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"If inflation is too low, the mortgage borrower suffers from a lack of equity accumulation. If inflation is too high, the mortgage borrower suffers from an inability to afford high interest rates. We need a 'Goldilocks' level of inflation to help the borrower." Discuss.
I have a hard time parsing that, because it seems like the distinction between real and nominal rates is being blurred.
If inflation is high (part b), then nominal rates need to be high in order for real rates to be positive, but this shouldn't affect the borrower's ability to get a mortgage, provided they choose an adjustable-rate or refinance in the event that inflation falls in subsequent years.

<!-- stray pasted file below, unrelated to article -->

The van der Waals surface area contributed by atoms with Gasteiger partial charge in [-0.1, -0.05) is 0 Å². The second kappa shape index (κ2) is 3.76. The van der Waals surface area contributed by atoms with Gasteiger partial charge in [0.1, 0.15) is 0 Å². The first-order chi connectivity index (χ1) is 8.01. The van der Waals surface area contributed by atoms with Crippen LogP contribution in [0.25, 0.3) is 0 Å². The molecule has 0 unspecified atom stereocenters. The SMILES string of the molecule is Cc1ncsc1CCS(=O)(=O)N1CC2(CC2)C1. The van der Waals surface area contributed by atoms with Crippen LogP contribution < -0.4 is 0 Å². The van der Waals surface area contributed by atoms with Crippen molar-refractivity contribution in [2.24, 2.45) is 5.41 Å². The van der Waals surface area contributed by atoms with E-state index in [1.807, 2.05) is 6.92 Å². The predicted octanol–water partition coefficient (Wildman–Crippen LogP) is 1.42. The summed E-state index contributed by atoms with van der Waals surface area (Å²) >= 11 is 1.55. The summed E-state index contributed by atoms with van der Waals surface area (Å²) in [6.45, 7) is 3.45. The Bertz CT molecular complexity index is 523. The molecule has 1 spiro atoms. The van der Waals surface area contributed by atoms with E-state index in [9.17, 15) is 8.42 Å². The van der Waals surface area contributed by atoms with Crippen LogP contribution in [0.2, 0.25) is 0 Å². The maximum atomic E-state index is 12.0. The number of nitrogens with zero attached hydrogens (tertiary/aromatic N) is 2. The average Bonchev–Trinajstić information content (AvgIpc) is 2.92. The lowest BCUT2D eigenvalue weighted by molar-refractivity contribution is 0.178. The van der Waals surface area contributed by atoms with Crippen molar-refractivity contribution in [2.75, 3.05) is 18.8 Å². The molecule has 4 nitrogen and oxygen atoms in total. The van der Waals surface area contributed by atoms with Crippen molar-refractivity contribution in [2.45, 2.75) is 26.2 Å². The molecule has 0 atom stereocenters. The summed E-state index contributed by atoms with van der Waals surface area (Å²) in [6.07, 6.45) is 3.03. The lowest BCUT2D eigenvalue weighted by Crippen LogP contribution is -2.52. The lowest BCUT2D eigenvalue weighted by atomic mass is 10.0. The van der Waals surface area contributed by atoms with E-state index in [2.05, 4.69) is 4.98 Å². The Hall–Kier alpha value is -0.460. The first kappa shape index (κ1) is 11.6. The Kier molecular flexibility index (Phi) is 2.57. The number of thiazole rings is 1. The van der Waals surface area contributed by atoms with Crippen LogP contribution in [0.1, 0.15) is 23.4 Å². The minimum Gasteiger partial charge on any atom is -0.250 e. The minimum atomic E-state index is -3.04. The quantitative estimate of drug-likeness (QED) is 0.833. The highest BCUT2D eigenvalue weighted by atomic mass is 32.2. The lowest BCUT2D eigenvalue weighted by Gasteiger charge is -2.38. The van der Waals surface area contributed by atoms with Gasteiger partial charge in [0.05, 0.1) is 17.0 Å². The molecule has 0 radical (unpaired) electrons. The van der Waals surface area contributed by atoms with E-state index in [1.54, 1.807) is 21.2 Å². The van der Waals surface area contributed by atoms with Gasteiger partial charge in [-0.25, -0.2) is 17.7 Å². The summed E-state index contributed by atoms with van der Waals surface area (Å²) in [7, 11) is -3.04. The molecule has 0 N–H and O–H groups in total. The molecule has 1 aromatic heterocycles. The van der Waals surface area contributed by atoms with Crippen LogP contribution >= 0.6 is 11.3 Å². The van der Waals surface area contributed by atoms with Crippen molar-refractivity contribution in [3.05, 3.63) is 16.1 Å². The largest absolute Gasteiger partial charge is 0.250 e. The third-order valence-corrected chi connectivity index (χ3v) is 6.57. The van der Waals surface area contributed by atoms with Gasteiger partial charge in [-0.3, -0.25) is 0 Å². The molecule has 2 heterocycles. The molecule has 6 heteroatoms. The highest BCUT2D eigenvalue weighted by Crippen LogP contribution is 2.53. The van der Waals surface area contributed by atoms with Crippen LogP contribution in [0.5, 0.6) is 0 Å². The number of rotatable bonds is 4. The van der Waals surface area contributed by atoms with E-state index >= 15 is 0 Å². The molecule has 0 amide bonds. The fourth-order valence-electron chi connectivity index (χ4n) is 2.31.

On the other hand, if inflation is low, the mortgage borrower suffers from lack of equity accumulation - true - in that the majority of accumulation comes from house price appreciation, and the majority of appreciation comes from inflation. But by the same token, inflation-driven price increase and equity accumulation is only a nominal increase anyway; if the borrower sold the house and tried buy goods, the goods would also be inflated in price, other things being equal.
TL;DR: Someone - probably me - is suffering from money illusion.